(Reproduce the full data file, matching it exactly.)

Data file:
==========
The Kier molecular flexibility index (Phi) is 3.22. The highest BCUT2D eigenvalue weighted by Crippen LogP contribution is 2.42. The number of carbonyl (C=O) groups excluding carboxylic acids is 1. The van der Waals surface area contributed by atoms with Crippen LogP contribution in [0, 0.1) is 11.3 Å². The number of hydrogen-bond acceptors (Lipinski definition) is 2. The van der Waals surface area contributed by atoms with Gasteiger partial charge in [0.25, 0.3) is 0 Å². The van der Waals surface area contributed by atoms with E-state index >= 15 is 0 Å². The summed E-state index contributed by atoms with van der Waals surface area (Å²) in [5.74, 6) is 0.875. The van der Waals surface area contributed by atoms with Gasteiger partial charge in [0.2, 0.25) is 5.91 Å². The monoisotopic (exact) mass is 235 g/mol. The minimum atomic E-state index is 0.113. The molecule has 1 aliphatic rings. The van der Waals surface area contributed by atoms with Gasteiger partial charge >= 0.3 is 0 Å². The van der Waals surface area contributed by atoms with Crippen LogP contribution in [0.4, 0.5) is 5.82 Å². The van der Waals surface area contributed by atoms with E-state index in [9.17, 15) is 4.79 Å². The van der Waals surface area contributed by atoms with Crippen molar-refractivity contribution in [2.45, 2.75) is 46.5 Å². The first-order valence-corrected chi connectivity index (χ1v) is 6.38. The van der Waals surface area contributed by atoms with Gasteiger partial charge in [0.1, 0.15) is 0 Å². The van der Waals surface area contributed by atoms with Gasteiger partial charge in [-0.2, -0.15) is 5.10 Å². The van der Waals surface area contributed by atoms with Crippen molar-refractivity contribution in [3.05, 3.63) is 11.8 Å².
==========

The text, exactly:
The Kier molecular flexibility index (Phi) is 3.22. The highest BCUT2D eigenvalue weighted by Crippen LogP contribution is 2.42. The number of carbonyl (C=O) groups excluding carboxylic acids is 1. The van der Waals surface area contributed by atoms with Crippen LogP contribution in [0, 0.1) is 11.3 Å². The number of hydrogen-bond acceptors (Lipinski definition) is 2. The van der Waals surface area contributed by atoms with Gasteiger partial charge in [0.25, 0.3) is 0 Å². The van der Waals surface area contributed by atoms with E-state index >= 15 is 0 Å². The summed E-state index contributed by atoms with van der Waals surface area (Å²) in [5.74, 6) is 0.875. The van der Waals surface area contributed by atoms with Gasteiger partial charge in [0.2, 0.25) is 5.91 Å². The monoisotopic (exact) mass is 235 g/mol. The minimum atomic E-state index is 0.113. The molecule has 1 aliphatic rings. The van der Waals surface area contributed by atoms with Gasteiger partial charge >= 0.3 is 0 Å². The van der Waals surface area contributed by atoms with Crippen LogP contribution in [0.4, 0.5) is 5.82 Å². The van der Waals surface area contributed by atoms with E-state index in [9.17, 15) is 4.79 Å². The van der Waals surface area contributed by atoms with Crippen molar-refractivity contribution in [2.45, 2.75) is 46.5 Å². The first-order valence-corrected chi connectivity index (χ1v) is 6.38. The van der Waals surface area contributed by atoms with Gasteiger partial charge in [0.1, 0.15) is 0 Å². The van der Waals surface area contributed by atoms with Gasteiger partial charge in [-0.2, -0.15) is 5.10 Å². The van der Waals surface area contributed by atoms with Crippen molar-refractivity contribution in [3.05, 3.63) is 11.8 Å².